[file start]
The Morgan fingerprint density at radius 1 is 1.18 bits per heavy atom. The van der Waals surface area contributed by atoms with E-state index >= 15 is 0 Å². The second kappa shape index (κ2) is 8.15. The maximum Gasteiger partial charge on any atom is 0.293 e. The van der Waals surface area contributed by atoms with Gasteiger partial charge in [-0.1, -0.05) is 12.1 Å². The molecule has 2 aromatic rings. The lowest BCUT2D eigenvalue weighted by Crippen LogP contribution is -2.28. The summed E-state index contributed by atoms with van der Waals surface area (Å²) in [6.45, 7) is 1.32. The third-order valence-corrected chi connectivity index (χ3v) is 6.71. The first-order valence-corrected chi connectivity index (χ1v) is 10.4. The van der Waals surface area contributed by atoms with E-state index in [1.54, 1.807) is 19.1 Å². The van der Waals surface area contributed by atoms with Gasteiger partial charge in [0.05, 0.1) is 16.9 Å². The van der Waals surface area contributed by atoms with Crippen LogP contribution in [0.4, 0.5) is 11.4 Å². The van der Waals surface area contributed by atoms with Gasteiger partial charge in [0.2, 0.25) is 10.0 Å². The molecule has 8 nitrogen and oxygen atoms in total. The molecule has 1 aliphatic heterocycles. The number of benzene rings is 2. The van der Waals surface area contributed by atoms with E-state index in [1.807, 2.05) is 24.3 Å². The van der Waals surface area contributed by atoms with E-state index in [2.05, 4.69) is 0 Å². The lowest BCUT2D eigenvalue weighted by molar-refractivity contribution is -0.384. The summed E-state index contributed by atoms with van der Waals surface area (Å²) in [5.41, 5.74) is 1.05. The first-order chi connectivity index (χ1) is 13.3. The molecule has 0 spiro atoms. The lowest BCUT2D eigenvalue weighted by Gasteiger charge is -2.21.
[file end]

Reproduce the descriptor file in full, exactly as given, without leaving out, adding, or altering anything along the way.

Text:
The Morgan fingerprint density at radius 1 is 1.18 bits per heavy atom. The van der Waals surface area contributed by atoms with E-state index >= 15 is 0 Å². The second kappa shape index (κ2) is 8.15. The maximum Gasteiger partial charge on any atom is 0.293 e. The van der Waals surface area contributed by atoms with Gasteiger partial charge in [-0.1, -0.05) is 12.1 Å². The molecule has 2 aromatic rings. The lowest BCUT2D eigenvalue weighted by Crippen LogP contribution is -2.28. The summed E-state index contributed by atoms with van der Waals surface area (Å²) in [6.45, 7) is 1.32. The third-order valence-corrected chi connectivity index (χ3v) is 6.71. The first-order valence-corrected chi connectivity index (χ1v) is 10.4. The van der Waals surface area contributed by atoms with E-state index in [1.54, 1.807) is 19.1 Å². The van der Waals surface area contributed by atoms with Gasteiger partial charge in [0.05, 0.1) is 16.9 Å². The van der Waals surface area contributed by atoms with Crippen LogP contribution in [0.4, 0.5) is 11.4 Å². The van der Waals surface area contributed by atoms with Gasteiger partial charge in [0.2, 0.25) is 10.0 Å². The molecule has 8 nitrogen and oxygen atoms in total. The molecule has 1 aliphatic heterocycles. The number of benzene rings is 2. The van der Waals surface area contributed by atoms with E-state index in [1.807, 2.05) is 24.3 Å². The van der Waals surface area contributed by atoms with E-state index in [2.05, 4.69) is 0 Å². The lowest BCUT2D eigenvalue weighted by molar-refractivity contribution is -0.384. The summed E-state index contributed by atoms with van der Waals surface area (Å²) in [5.41, 5.74) is 1.05. The first-order chi connectivity index (χ1) is 13.3. The molecule has 0 spiro atoms. The lowest BCUT2D eigenvalue weighted by Gasteiger charge is -2.21.